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Monday, 15 January, 2001, 17:53 GMT
Flashback: Desert Storm
USAF F18 fighter
The Gulf War is often described as the first televised war
By BBC News Online's Tarik Kafala

The launch of Desert Storm, the allied military operation led by the United States to liberate Kuwait, was no surprise.

If the Iraqi army had not withdrawn from its southern neighbour by 15 January as demanded, a UN Security Council resolution authorised the use of force to reverse the invasion.

From the archive: Click here to watch John Simpson's report from 10 years ago

What came on the 16 January at 23:30 GMT was a devastating and sustained aerial bombardment involving cruise missiles launched from US warships and US, British and Saudi Arabian fighter planes, bombers and helicopters.

More than 1,000 sorties were flown in the first 24 hours of Desert Storm. The main targets were military, but Baghdad, the Iraqi capital, was heavily hit and there were many civilian casualties.

Iraqi President Saddam Hussein confounded many by not withdrawing his troops from Kuwait at the last minute

All over the world, television audiences were able to watch the war unfold on their television screens.

By the end of February, the Iraqi army had made a desperate retreat from Kuwait. A three-day land campaign ended on 27 February when US President George Bush declared victory.

Waiting for war

Early January 1991 had seen a flurry of diplomatic attempts to try to end the crisis without the use of force and, as the days ticked by, there was an increasing foreboding that war was coming.

Bridge destroyed in Baghdad
Desert Storm devastated much of Iraq's infrastructure
Arab attempts to resolve the crisis had failed completely. The UN Secretary-General Perez de Cuellar met Iraqi President Saddam Hussein and could not convince him to withdraw or even engage in talks on withdrawal.

On 9 January, talks between US Secretary of State James Baker and Iraqi Foreign Minister Tariq Aziz also ended in failure.

With Washington arguing that it had tried everything to achieve a diplomatic solution, the US Congress voted to approve war against Iraq on 12 January.

Iraqi President Saddam Hussein confounded many by not withdrawing his troops from Kuwait at the last minute. Even a partial withdrawal might have split the international coalition ranged against Iraq and forced the US and Britain to delay the launch of Desert Storm.

By 15 January, large-scale war seemed an inevitability. And when it came, it was announced on television by the CNN news presenters from their Baghdad hotel.

Television war

The 1991 Gulf War is often described as the first televised war. Daily, pictures of missiles launching and fighters taking off were broadcast. The devastating results of the bombing also made it onto television screens.

Tomahawk cruise missile
Cruise missiles hit Iraqi targets from US ships in the Arabian Gulf
The allied forces were keen to describe what they depicted as the minute accuracy of their missiles and bombs.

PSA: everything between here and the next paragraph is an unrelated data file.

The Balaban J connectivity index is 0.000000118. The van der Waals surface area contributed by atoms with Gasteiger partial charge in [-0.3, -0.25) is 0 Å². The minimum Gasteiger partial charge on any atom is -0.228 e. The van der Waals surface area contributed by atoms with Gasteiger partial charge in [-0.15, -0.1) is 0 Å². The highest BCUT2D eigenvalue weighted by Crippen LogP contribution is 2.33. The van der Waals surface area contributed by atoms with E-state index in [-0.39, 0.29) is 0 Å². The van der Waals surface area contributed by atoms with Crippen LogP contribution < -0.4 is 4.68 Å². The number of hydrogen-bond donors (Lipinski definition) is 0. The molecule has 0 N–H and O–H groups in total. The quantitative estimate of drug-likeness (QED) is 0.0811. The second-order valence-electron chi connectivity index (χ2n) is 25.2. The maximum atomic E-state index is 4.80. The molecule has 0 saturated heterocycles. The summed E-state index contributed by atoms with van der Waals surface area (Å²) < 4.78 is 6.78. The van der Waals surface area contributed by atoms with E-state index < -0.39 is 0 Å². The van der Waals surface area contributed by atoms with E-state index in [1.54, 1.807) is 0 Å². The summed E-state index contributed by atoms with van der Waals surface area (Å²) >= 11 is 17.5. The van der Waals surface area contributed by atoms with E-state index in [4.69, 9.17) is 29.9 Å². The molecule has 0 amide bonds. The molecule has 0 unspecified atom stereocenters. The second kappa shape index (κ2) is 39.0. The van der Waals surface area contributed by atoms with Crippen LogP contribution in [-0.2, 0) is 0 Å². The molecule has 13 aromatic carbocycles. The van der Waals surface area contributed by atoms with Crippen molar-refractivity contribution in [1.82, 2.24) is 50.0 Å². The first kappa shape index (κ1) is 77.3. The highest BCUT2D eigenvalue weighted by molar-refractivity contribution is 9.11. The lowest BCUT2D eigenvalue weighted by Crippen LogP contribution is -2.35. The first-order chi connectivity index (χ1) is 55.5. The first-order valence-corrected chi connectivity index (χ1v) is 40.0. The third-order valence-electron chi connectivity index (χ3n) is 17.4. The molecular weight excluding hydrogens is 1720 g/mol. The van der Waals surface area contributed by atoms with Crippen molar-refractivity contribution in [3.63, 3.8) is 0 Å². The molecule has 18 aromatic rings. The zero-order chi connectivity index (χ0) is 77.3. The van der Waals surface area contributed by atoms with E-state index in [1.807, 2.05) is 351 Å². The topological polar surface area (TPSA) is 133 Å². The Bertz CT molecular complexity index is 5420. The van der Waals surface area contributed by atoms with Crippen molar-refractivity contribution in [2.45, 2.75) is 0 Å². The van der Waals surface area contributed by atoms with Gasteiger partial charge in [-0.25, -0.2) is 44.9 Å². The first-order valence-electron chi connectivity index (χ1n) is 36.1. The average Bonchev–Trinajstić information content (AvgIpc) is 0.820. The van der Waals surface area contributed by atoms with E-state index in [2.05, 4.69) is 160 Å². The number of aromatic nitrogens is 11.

The daily briefings given by the allies used video footage and satellite pictures to show that military targets were being devastated and that every effort was being to avoid civilian casualties.

Terms like "collateral damage" and "surgical strike" were staples of the briefings which gave the bombing campaign the air of a computer game. In reality, the devastation on the ground was very messy.

Baghdad devastated

In the capital, military and communications installations were targeted, as well as the parliament, airport, defence ministry, and various palaces.

All over the country the major cities and military targets were hit, as were Iraqi forces in Kuwait.

Outside the Amirya shelter
The scene outside the Amirya bomb shelter in Baghdad
On 13 February what became known as the Amirya bombing shook the US-led alliance and brought home the human cost of Desert Storm.

A US stealth bomber dropped two laser-guided bombs on what the allies had pinpointed as an important command and control bunker.

The bombers had intended to drop the 900kg bombs into the ventilation shafts of the shelter. One missed and exploded nearby, blocking the only escape route.

The second plunged into the bunker and exploded in the middle of the largest room on the upper floor.

The effect was terrible: 314 people are believed to have died, 130 of them children.

Allied forces were unaware that hundreds of women and children had been routinely using the shelter since the start of Desert Storm.

The scenes of badly burnt bodies being pulled out of the devastated shelter and distraught relatives waiting outside shocked the world.

The bombing was quickly exploited by the Iraqi authorities who allowed Western television crews to report the event uncensored.

Desert Storm achieved the aim of expelling Iraqi forces from Kuwait, though Saddam Hussein remained in control in Baghdad.

Nevertheless, the conflict changed perceptions of modern warfare. The heavy reliance on air power and sophisticated technology employed to such deadly effect set the scene for future engagements by the West, notably in Yugoslavia almost a decade later.


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04 Jan 01 | Politics
01 Jan 01 | Middle East
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17 Dec 00 | Middle East
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